One of the chief characteristics of the work is that Pontius Pilate is exonerated of all responsibility for the Crucifixion, the onus being laid upon Herod, the scribes, and other Jews, who pointedly do not “wash their hands” like Pilate. However, the Gospel of Peter was condemned as heretical by ca. 200 AD for its alleged docetic elements.
The opening leaves of the text are lost, so the Passion begins abruptly with the trial of Jesus before Pilate, after Pilate has washed his hands, and closes with its unusual and detailed version of the watch set over the tomb and the resurrection. The Gospel of Peter is more detailed in its account of the events after the Crucifixion than any of the canonical gospels, and it varies from the canonical accounts in numerous details: Herod gives the order for the execution, not Pilate, who is exonerated; Joseph (of Arimathea, which place is not mentioned) has been acquainted with Pilate; in the darkness that accompanied the crucifixion, “many went about with lamps, supposing that it was night, and fell down”.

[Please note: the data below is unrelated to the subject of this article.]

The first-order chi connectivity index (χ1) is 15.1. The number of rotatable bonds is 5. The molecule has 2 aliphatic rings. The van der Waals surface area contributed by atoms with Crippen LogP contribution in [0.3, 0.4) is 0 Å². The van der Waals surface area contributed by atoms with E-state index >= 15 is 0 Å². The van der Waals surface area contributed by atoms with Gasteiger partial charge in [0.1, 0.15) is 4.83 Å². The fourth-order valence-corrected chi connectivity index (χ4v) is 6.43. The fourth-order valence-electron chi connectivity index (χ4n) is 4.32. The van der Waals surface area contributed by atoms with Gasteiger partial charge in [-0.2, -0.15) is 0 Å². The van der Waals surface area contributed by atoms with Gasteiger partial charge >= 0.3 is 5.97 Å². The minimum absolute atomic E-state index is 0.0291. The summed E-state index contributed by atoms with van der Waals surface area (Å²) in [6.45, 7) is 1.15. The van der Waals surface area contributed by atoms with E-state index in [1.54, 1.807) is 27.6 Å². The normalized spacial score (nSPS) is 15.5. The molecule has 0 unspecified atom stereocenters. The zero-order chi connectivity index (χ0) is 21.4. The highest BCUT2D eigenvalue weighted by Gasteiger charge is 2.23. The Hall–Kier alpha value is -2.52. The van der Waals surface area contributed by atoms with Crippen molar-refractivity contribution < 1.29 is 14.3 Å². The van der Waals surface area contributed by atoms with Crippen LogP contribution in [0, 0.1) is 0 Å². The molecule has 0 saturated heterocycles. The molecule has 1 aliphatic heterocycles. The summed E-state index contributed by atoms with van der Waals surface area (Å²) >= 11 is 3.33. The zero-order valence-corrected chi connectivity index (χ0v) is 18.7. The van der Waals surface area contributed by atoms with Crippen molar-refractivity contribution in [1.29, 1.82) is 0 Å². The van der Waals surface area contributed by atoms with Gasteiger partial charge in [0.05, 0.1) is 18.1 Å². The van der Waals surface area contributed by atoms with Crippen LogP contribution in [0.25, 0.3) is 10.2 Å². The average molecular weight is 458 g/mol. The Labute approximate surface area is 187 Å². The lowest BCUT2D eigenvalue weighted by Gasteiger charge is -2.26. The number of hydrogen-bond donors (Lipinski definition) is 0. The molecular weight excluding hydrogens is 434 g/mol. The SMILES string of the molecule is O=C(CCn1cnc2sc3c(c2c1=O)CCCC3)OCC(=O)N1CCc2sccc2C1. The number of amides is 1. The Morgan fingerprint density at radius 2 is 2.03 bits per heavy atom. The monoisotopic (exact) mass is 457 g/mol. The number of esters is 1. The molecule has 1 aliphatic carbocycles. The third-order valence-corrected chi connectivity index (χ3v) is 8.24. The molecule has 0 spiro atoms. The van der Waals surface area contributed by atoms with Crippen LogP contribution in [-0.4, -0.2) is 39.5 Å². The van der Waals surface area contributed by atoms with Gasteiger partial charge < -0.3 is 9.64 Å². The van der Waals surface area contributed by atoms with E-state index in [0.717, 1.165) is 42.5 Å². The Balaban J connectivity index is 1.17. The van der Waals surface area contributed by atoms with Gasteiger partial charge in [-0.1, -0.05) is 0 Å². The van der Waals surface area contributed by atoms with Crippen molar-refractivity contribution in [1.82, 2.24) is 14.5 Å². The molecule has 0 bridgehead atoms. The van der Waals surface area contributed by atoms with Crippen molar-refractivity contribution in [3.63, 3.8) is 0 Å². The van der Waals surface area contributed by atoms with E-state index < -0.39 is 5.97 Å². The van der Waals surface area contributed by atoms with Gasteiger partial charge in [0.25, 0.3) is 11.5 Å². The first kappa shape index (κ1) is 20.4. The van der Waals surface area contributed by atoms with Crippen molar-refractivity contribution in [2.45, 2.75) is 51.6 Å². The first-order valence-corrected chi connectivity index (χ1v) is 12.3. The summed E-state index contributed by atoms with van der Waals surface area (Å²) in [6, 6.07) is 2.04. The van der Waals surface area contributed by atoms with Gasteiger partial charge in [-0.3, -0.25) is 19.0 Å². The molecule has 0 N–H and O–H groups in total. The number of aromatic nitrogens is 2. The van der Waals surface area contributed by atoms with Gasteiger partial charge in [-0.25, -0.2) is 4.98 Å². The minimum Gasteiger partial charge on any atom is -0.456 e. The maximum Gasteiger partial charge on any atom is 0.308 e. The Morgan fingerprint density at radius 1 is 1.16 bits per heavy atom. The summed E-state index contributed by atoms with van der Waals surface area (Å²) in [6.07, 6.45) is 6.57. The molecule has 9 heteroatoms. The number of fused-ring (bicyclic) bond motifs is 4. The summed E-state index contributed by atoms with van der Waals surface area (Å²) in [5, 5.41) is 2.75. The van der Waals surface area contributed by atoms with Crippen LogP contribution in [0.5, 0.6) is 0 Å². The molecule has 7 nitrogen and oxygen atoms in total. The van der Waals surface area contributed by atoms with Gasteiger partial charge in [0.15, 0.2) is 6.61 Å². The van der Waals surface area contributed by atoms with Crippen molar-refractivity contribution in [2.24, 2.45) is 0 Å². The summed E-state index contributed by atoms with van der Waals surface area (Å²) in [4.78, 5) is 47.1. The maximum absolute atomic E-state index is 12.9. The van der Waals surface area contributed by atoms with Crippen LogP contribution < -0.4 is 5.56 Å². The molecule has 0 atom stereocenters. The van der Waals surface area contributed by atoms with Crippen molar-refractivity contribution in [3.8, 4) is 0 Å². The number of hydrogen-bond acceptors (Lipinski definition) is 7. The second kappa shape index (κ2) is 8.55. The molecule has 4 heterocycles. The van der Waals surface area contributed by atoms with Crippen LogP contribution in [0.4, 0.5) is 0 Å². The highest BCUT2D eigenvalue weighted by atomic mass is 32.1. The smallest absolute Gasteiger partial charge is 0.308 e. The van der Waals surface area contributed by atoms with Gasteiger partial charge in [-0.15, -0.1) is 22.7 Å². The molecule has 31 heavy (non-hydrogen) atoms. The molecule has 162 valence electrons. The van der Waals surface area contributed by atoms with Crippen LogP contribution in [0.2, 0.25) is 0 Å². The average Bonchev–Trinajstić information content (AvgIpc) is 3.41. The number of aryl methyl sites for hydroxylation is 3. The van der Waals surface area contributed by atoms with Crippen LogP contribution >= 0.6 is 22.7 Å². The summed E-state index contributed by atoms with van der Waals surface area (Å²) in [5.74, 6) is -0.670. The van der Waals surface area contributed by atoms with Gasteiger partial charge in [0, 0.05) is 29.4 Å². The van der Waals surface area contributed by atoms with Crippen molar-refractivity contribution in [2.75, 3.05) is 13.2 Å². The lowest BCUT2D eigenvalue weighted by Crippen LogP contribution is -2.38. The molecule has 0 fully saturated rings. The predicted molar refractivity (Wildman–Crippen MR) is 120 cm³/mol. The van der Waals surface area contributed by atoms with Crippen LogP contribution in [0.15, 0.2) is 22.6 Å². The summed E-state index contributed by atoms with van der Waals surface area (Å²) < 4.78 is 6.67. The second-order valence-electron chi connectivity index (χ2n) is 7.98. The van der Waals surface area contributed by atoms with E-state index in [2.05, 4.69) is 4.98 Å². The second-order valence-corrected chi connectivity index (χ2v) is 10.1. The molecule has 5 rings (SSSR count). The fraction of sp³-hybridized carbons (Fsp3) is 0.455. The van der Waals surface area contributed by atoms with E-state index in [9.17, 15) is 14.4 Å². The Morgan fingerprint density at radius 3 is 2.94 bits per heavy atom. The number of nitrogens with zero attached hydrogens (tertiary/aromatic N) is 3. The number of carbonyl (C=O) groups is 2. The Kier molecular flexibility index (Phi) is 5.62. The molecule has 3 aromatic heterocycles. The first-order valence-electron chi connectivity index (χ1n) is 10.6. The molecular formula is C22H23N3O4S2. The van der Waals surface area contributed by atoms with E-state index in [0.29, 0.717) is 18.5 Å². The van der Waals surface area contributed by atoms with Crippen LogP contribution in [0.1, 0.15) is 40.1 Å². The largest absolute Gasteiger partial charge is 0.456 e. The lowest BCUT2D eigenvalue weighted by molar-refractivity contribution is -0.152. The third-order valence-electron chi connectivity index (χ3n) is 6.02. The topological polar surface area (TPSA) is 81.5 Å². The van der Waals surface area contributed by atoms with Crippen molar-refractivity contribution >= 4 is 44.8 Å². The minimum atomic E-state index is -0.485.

Christ’s cry from the cross, in Matthew given as Eli, Eli, lama sabachthani? which Matthew explains as meaning “My God, my God, why hast thou forsaken me?” is reported in Peter as “My power, my power, thou hast forsaken me”‘. Immediately after, Peter states that “when he had said it he was taken up”, suggesting that Jesus did not actually die. This, together with the claim that on the cross Jesus “remained silent, as though he felt no pain”, has led many early Christians to accuse the text of docetism. F. F. Bruce writes:
“The docetic note in this narrative appears in the statement that Jesus, while being crucified, ‘remained silent, as though he felt no pain’, and in the account of his death. It carefully avoids saying that he died, preferring to say that he ‘was taken up’, as though he – or at least his soul or spiritual self – was ‘assumed’ direct from the cross to the presence of God. (We shall see an echo of this idea in the Qur’an.) Then the cry of dereliction is reproduced in a form which suggests that, at that moment, his divine power left the bodily shell in which it had taken up temporary residence.”
F. F. Bruce continues: